Dear Graham Jones
Thank you. I wonder how that Danish force got from York to Eastern England?
By boat, first down the Ouse, then the Trent, landing at one of the
Stathers? Could it have been Burton upon Stather? There was probably a
Saxon church at BUS at the time but I know of no record of its having been
sacked or the (Christian) priests killed. BUS was the leading town (as
well as being the local inland port) in the Saxon Kingdom of Lindsey at the
time. Which is the reason for my interest. Any record of the Danes'
>Dear Ron (and Fellow-Listmembers generally)
>As well as the well-known and much-discussed killing of the East Anglian
>Edmund (Anglo-Saxon Chronicle under the year 871, for 870), a number of
>martyrs were later claimed as having died during the incursion into eastern
>England of a Viking land force from York. These include such saints as
>of Northampton, known only from a (much) later account of his supposed
>translation in the mid-eleventh century and said to have been a nephew of
>Edmund (the name looks Continental Germanic to me, but I'm no expert.
>anyone?), and the hermits of Thorney (Tancred, Torthred and Tova: more
>Continental names?). There are other supposed martyrs of both kinds,
>nobles and groups of monks or clerics.
>I'm suspicious for several reasons:
>1. There's precious little evidence of Vikings targetting monasteries
>they were _Christian_ (and lots of evidence that they targetted deposits of
>portable wealth indiscriminately).
>2. Ditto the killing of religious personnel.
>3. The supposed martyrdoms take place in this single military episode. Why
>accounts of similar persecutions during any of the many other such episodes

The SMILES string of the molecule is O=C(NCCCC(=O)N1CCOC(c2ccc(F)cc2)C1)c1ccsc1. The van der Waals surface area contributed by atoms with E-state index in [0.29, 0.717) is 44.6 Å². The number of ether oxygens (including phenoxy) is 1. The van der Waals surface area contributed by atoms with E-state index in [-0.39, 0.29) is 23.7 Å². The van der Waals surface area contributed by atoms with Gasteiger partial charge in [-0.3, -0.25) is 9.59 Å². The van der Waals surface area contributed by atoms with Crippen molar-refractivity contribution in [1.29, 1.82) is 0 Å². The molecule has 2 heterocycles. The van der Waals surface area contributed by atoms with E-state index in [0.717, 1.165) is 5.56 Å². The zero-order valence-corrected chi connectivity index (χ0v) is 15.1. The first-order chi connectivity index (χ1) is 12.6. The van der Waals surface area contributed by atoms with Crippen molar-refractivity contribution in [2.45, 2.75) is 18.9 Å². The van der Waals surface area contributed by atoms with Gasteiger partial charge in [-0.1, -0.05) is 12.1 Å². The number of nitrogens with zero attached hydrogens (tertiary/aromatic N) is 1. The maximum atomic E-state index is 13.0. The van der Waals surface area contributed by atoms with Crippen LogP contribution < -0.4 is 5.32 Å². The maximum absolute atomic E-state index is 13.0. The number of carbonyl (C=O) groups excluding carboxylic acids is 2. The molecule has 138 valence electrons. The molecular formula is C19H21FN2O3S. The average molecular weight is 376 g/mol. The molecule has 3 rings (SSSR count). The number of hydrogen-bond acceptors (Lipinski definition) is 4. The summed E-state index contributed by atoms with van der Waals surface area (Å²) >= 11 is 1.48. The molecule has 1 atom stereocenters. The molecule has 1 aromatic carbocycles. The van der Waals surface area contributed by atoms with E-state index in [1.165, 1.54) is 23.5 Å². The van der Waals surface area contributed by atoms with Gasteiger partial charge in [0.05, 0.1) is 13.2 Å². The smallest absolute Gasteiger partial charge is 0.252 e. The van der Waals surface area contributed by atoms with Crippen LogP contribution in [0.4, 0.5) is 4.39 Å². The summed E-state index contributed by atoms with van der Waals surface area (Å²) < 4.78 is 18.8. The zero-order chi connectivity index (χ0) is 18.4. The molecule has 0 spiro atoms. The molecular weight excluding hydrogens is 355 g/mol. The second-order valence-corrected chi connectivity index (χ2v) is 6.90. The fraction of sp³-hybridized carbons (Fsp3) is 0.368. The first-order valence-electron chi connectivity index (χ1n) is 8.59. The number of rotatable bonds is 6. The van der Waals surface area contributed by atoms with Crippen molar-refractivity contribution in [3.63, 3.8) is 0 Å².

>over a _very_ long period in England?
>4. Eight years after the supposed martyrdoms, the main Danish army in
>makes peace and its leader becomes a Christian. Very shortly thereafter
>the officially-promoted East Anglian cult of Edmund under Danish
>5. That official Danish promotion continues up to and during the reign of
>Anglo-Danish kings, beginning with Cnut.
>6. The names suggest some context other than the killing of _English_
>7. The sources are so much later than the events described, except in the
>of Edmund, that it is very possible that the historicity (if there is any)
>been tampered with.
>Because such issues as ethnicity are in play in these matters, it's highly
>likely that there has been recent scholarly writing about them. I'd be
>for any steers in that direction. Indeed, I suppose there may be
>parallels, so I'd like to hear about any recent discussions of those, also.
>With so much fog of uncertainty clouding these accounts, it may be
>figure out what was happening. But I was struck by the nearness in time of
>Cordoban martyrdoms (under benign Muslim rule) and the uniqueness of the
>Any comments will be most appreciated.
>> > Dear Graham Jones
>> > You wrote:
>> > I've been toying with the possibility of an element of imitation of the
>> > Cordoban martyrs in the
>> > case of the supposed victims of the 'Danes' in eastern England c. 870.
>> Could you tell us more, please, about this "victims of the Danes"
>> in eastern England in 870.?
>> Ron Hornsby (Danish name, from that time!)